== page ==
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Leather aficionados may soon be left to wonder “where’s the beef?” Modern Meadow, a startup specializing in novel biomaterials, has just secured $10 million in funding to culture leather from petri dishes, not from livestock. A pioneer in the field of lab-synthesized meat, the Brooklyn-based company uses a tissue-engineering technique known as “biofabrication” to grow leather from skin cells, which it obtains through small biopsies that don’t hurt or kill animals, according to CEO Andras Forgacs.

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Livestock farming, of which the leather industry is a beneficiary, is widely known to be one of the leading causes of global warming. A 2006 report by the United Nations Food and Agriculture Organization found that current levels of meat production are responsible for about 14 to 22 percent of the 36 billion tons of human-induced greenhouse gases each year.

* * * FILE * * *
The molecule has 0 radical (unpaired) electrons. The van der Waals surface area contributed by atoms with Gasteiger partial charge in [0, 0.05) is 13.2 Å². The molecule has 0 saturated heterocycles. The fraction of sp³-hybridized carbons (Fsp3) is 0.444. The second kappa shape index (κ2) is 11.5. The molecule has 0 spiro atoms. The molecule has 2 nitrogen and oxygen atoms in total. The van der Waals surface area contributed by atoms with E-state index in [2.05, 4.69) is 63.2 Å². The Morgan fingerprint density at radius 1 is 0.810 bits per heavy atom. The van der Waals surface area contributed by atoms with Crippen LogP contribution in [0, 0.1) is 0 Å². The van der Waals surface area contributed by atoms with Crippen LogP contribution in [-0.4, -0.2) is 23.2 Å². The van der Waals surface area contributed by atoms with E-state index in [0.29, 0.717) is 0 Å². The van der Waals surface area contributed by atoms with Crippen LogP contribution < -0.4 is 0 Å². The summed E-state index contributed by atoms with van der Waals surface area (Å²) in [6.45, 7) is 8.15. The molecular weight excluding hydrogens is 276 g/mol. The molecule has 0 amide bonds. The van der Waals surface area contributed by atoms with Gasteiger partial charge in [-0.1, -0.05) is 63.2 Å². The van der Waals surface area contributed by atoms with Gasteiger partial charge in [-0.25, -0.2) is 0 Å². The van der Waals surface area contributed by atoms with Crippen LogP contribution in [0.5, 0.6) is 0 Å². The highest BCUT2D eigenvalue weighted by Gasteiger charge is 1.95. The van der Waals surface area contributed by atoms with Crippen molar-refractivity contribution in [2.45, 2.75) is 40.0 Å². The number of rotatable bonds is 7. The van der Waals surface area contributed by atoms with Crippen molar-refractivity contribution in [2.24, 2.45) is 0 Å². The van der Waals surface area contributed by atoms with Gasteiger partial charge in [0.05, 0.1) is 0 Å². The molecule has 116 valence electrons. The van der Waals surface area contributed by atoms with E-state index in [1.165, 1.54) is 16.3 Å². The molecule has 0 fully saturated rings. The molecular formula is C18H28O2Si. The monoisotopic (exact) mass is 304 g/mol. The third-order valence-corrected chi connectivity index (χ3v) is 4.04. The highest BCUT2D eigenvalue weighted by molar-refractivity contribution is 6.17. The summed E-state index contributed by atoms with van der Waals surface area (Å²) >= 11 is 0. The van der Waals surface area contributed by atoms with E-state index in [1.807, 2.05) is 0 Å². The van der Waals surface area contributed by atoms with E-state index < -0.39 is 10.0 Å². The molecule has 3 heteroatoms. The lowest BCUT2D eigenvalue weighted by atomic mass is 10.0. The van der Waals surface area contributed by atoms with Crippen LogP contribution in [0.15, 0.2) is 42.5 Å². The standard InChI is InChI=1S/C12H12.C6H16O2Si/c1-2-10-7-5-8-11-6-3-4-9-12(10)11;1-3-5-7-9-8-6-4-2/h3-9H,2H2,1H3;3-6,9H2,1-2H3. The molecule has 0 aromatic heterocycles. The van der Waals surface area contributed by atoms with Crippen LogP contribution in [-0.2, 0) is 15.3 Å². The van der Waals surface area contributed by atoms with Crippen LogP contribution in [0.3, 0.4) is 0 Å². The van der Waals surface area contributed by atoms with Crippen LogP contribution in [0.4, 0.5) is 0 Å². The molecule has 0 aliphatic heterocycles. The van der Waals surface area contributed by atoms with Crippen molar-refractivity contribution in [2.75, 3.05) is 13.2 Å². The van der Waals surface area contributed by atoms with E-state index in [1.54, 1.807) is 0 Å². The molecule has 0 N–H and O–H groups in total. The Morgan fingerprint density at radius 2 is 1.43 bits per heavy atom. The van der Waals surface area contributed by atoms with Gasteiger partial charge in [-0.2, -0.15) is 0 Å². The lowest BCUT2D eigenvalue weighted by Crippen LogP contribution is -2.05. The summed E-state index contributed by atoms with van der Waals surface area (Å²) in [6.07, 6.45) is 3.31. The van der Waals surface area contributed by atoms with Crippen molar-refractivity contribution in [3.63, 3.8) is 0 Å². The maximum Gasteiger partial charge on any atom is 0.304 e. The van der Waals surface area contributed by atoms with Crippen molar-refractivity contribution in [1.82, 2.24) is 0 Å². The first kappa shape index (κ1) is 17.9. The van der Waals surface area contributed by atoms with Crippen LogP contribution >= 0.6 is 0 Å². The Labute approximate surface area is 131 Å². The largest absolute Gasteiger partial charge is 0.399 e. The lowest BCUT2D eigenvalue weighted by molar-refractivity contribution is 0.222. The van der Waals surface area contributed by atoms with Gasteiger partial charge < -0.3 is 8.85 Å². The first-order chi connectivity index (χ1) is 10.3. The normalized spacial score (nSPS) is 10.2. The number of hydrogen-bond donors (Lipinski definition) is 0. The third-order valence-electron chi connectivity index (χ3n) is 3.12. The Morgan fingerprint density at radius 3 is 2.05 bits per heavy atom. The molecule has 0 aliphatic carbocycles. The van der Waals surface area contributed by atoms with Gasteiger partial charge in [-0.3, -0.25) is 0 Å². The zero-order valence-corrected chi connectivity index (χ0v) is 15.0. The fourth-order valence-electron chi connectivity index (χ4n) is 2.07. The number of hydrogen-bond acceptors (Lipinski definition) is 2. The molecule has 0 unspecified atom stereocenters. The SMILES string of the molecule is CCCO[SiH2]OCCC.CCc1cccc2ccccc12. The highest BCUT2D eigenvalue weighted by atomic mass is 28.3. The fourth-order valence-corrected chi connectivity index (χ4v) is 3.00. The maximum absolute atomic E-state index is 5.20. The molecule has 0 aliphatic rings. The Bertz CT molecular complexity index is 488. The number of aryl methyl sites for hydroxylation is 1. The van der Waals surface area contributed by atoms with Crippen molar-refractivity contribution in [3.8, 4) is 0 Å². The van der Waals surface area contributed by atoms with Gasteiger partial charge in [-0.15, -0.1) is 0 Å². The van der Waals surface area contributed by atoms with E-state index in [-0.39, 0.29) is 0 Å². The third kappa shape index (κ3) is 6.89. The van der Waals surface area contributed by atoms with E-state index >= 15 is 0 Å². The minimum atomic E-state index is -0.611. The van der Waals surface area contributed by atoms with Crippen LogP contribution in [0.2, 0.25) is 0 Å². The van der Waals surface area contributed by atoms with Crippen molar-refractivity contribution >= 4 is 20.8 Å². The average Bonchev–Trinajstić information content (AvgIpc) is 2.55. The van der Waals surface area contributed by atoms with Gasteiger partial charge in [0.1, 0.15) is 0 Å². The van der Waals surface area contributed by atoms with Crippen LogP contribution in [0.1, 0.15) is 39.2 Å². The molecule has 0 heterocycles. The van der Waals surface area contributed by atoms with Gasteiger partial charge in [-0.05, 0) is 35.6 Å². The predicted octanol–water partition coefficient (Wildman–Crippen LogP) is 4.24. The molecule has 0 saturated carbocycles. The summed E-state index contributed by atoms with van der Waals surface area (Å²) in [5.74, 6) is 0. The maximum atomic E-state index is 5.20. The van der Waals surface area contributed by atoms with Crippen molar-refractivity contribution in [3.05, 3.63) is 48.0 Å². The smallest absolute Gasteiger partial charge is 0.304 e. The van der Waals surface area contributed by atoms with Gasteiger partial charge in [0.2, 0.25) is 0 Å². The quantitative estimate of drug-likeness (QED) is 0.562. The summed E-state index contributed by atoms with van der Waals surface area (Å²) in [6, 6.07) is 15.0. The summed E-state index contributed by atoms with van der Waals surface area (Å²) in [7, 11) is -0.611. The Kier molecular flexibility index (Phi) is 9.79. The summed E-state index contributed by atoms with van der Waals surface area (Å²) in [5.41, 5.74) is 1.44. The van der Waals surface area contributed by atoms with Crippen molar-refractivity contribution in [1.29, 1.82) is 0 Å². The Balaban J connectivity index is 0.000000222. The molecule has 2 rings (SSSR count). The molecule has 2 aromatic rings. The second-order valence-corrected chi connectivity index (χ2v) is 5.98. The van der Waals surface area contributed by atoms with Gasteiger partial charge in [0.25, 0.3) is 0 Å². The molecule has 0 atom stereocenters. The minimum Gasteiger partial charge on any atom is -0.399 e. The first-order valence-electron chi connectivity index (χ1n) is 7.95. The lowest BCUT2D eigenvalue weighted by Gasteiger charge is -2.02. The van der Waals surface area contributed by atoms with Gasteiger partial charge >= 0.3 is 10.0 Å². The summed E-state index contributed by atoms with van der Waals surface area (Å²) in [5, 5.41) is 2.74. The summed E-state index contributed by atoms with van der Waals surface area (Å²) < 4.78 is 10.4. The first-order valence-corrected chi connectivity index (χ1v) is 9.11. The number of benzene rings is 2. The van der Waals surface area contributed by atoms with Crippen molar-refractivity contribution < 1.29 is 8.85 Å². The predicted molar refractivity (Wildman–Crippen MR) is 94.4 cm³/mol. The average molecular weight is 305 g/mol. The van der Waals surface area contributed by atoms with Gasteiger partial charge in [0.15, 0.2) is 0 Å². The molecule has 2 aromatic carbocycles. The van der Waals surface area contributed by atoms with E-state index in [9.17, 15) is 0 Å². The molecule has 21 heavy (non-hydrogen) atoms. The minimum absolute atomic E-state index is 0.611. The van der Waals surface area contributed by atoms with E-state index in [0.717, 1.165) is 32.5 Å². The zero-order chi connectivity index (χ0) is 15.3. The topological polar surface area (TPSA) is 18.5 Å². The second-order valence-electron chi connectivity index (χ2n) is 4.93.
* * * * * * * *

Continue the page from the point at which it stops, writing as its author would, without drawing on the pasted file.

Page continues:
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Modern Meadow, says Forgacs, is committed to reducing the global impact of animal husbandry by developing “fundamentally new methods” for growing animal products without hurting animals.

“With the livestock industry being the largest user of land and water and the leading driver of climate change, now is the time to pursue better alternatives,” Forgacs says in a statement. “Our goal is to develop new cultured leather materials with advantages in design, performance, sustainability and animal welfare. In the longer term, we are also developing meat products that are healthier, safer, and don’t require harming animals or the environment.”

+ Press Release

+ Modern Meadow

[Via Wall Street Journal]